A malnourished 4-year girl is weighed while she receives treatment at a malnutrition department in a hospital in Sanaa, Yemen, on Sept. 2, 2018. (Xinhua/Mohammed Mohammed)
by Mohamed al-Azaki
SANAA, Sept. 4 (Xinhua) -- Wijdan Mohammed Hussein is only four years old, but her face looks ten times older than age. With a tiny and skeletal body, she cannot even sit by herself.
Wijdan is among the 1.8 million malnourished children who are struggling to survive in the war-torn Yemen, where the United Nations Children's Fund (UNICEF) warned that the number of malnourished children is increasing daily.
Wijdan was brought by her mother to the Al-Sabeen Maternity and Child Hospital in the rebel-held capital Sanaa, after a long journey from al-Mahathirah, a remote village in the faraway northern province of Saada.
"Her father died from hunger two months ago," Karimah Hussein, Wijdan's mother, told Xinhua.
"She is always sick with flu, stomachache, vomiting and diarrhea," the mother said.
She said, in a low voice, that the war and continued airstrikes had damaged every farm and all kinds of business in and around her village.
"I have sold everything to pay taxi fee to bring my daughter to the hospital because most health centers in Saada had been destroyed," the mother said.
Doctor Elham Abdulaziz said Wijdan has acute malnutrition, amoebiasis and inflammation in the chest.
"She is in critical condition," Abdulaziz said, while examining Wijdan.
"The number of malnourished children is increasing daily as long as the war and economic blockade continue," the doctor said, adding that the hospital receives up to 90 similar cases every day.
Inside the corridor of the Al-Sabeen Maternity and Child Hospital, another 20 families, carrying their visibly malnourished children, were waiting for treatment.
A malnourished 4-year girl sits on a bed as she waits to be weighed while she receives treatment at a malnutrition department in a hospital in Sanaa, Yemen, on Sept. 2, 2018. (Xinhua/Mohammed Mohammed)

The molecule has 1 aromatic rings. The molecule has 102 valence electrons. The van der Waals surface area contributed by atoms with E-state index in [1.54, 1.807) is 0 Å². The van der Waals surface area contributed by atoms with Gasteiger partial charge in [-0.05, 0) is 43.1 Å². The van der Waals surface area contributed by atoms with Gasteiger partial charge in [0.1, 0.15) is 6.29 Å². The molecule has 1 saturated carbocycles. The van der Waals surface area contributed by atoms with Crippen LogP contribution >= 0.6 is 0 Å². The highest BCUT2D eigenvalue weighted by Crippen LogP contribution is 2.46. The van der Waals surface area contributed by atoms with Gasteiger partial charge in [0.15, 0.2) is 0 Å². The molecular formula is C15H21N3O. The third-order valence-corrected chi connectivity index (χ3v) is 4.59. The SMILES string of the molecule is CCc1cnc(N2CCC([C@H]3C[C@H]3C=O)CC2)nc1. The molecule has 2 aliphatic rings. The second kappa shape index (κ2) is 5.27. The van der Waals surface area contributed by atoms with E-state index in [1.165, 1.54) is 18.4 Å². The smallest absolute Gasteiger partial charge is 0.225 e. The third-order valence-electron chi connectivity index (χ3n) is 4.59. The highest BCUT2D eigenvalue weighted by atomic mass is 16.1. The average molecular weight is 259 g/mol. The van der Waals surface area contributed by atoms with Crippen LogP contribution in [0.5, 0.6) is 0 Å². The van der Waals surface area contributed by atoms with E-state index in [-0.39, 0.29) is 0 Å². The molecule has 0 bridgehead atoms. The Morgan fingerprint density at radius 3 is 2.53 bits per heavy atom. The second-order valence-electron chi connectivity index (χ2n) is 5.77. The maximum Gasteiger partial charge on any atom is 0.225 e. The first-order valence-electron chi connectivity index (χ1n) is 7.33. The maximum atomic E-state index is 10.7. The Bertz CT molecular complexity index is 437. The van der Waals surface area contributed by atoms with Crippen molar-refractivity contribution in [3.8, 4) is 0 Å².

Most of the children came from remote villages from faraway provinces of Hajjah, Bayda, Raymah, Hodeidah, Jawf, Amran and Mahweet.
Mohammed Hasan al-Mazi, who is one and half years old, has been suffering malnutrition for eight months. The child arrived at the hospital along with his parents after a seven-hour travel from Bast village in Abs district of the northwestern province of Hajjah.
"Worsening economic situation, war, and salary cut are key reasons behind our child's illness," Hasan al-Mazi, father of Mohammed, said in angry voice.
Asriyah Faysal, a four-month-old baby girl, came from a remote village in the western mountainous province of Raymah.
"We had travelled seven hours on ragged roads and two hours on a paved road until we arrived at the hospital," said the girl's father.
"I have no money or job ... I want to treat my daughter from malnutrition," the desperate father said.
As a public health center in the capital Sanaa, the capital lacks the most basic medical supplies. All the medicines were bought from pharmacies outside the hospital.
Civil war erupted in Yemen in March 2015 between the Yemeni government backed by the Saudi Arabia-led Sunni military coalition and the Iranian-allied Shiite Houthi rebels which seized much of the north, including the capital Sanaa.
The International Committee of the Red Cross (ICRC) has reported that more than 1150 attacks against medical facilities in Yemen have been carried out by the warring parties, damaging 45 percent of the country's medical facilities.
The naval blockade has "significantly restricted" imports of food, medicines and fuel, according to the ICRC and Save the Children Organization.
Power cuts have forced hospitals to rely on generators, while salary cuts have forced most of the state medical employees to leave.
Last week, Peter Salama, deputy director-general of emergency preparedness and response of the World Health Organization, warned of possible "third wave" of cholera epidemic. Since April last year, the disease has already killed 2,150 people, mostly children.
The war has killed more than 10,000 Yemenis, mostly civilians, and displaced over 3 million others, according to the data recently released by United Nations humanitarian agencies.
Nearly 25 million Yemenis have no access to clean drinking water since the war erupted.
Yemen, the poorest Arab country, is now on the brink of mass famine, with about half of the children under five chronically malnourished, the UN has warned.
Still, there is no sign of a quick end to the war, despite the peacemaking efforts made by the UN, which is to host a new round of peace talks on Yemen in Geneva on Sept. 6.